Oregon Recreational Marijuana Sales May Start on October 1st (Tax Free!)


On July 1st, Oregon will become the fourth state to legalize personal amounts of marijuana, following Colorado, Washington and Alaska (and let’s not forget Washington, D.C.). However, the Beaver State has the bragging rights of being the first state to decriminalize marijuana all the way back in 1973; was in the 2nd wave of states to legalize medical cannabis in 1998; and looks poised to be the third state to enact regulated cannabis commerce for adults over the age of 21 as early as October 1st of this year. Starting limited cannabis sales about a year earlier than expected will be a boon for Oregon cannabis retailers (who are ready to roll), growers and consumers.

Senate Bill 460 passed the Measure 91 Committee unanimously and should have good odds of garnering the simple majority necessary to pass both the House and the Senate. While Governor Brown hasn’t signaled whether she would sign the bill, it seems unlikely that the Democratic governor would veto a bill supported by a majority of her party, provides a regulated avenue for adults to purchase legal marijuana and will generate much-needed revenue for the state several months earlier than the state expected to bring in from marijuana sales.

The Oregonian reports:

Supporters of a temporary sales program at dispensaries said this is a way to avoid a new surge of demand for pot on the black market.  The legislation, Senate Bill 460, includes a number of restrictions limiting the extent of sales.

Recreational buyers would be limited to buying one-quarter ounce of dried marijuana buds and leaves per day.  They could also buy seeds and immature plant starts, which they could use to grow their own at home.  Consumers would not be allowed to buy a range of other marijuana-laced products available to medical marijuana users, such as foodstuffs and concentrated forms of the drug.

The Oregon Health Authority has issued about 310 dispensary licenses and more than 90 other applications are pending  On its website, the authority lists 222 dispensaries that are open and agree to be publicly identified. Ninety-one of them are in the city of Portland.

As Jeff Mapes notes in The Oregonian, sales will be limited to non-patients, so don’t give up your Oregon Medical Marijuana Program (OMMP) card just yet. Concentrates, marijuana-infused edibles and extracts cannot be purchased by non-patients and patients won’t be limited to only purchases of 7 grams. Non-patients will have to wait about a year for marijuana products other than just the flowers and will have to pay a tax that patients won’t be subjected to.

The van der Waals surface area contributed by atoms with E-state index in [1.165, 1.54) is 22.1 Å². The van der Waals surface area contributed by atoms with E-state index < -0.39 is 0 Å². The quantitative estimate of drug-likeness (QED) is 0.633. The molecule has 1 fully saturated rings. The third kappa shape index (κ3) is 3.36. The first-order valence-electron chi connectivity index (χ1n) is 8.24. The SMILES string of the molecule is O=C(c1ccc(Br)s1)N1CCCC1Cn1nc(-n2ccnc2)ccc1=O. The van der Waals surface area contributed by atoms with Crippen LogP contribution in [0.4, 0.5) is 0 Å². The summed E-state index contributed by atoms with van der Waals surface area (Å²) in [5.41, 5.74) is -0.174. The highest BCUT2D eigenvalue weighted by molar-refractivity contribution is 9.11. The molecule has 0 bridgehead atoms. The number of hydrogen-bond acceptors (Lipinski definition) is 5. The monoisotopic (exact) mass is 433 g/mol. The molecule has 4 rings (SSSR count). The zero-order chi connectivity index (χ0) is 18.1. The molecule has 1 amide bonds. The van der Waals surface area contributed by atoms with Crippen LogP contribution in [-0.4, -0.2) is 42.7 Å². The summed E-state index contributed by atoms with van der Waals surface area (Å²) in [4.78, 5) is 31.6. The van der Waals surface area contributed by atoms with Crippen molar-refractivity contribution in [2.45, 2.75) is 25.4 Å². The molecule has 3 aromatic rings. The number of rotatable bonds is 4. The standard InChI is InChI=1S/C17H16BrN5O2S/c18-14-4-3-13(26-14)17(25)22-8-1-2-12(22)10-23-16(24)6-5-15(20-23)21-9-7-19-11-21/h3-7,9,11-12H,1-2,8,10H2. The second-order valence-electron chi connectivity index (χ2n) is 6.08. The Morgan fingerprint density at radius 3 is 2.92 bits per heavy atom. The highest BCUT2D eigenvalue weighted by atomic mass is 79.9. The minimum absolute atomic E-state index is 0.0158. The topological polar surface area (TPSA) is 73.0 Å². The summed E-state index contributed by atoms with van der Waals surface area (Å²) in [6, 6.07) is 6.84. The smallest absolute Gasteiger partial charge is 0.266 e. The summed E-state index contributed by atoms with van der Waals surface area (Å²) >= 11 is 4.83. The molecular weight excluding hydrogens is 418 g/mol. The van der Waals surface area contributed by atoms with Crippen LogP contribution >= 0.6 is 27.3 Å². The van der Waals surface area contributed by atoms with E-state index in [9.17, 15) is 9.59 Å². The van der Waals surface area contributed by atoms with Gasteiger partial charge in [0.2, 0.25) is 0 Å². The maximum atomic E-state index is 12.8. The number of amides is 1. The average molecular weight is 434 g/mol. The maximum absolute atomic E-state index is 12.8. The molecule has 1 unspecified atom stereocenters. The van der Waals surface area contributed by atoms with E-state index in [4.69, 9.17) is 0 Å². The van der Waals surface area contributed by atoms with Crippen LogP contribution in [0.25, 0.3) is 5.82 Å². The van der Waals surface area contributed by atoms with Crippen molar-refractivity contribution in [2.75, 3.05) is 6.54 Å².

Personally, I think that this is a good move for Oregon. Cannabis consumers will have safe, regulated places to acquire marijuana legally. Medical marijuana dispensaries will likely need to hire more staff and will certainly purchase more marijuana from Oregon’s renowned cultivating community. Oregon needs good-paying jobs (what state doesn’t?) and the burgeoning cannabis industry is one of the few growing industries that can provide living-wage jobs while providing an opportunity for enterprising entrepreneurs to live the American Dream.

Not only will jobs be created by this bill, but new revenue will enter the state’s coffers just after the New Year. Oregon’s schools and health programs could definitely use more funds and it makes much more sense for marijuana to pay for schools and healthcare instead of more prisons. Hopefully, the full Oregon Legislature will pass this bill and Governor Brown will sign. Please make your voice heard and lets continue to move Oregon’s cannabis industry forward in a way that will benefit all Oregonians and provide a model for the rest of the country to follow.

Anthony, a longtime cannabis law reform advocate, was Chief Petitioner and co-author of Measure 91, Oregon's cannabis legalization effort. He served as director of both the New Approach Oregon and Vote Yes on 91 PACs, the political action committees responsible for the state's legalization campaign. As director of New Approach Oregon, Anthony continues to work towards effectively implementing the cannabis legalization system while protecting small business owners and the rights of patients. He sits on the Oregon Marijuana Rules Advisory Committee and fights for sensible rules at the legislature as well as city councils and county commissions across the state. Anthony helps cannabis business comply with Oregon's laws and advises advocates across the country. He also serves as content director of both the International Cannabis Business Conference and the Oregon Marijuana Business Conference, helping share the vision of moving the cannabis industry forward in a way that maintains the focus on keeping people out of prison and protecting patients. He was a member of the Oregon Health Authority Rules Advisory Committee, assisting the drafting of the administrative rules governing Oregon’s state-licensed medical marijuana facilities. He first co-authored and helped pass successful marijuana law reform measures while a law student at the University of Missouri-Columbia School of Law. He passed the Oregon Bar in 2005 and practiced criminal defense for two years before transitioning to working full-time in the political advocacy realm. His blogs on Marijuana Politics are personal in nature and don't speak for or reflect the opinions of any group or organization.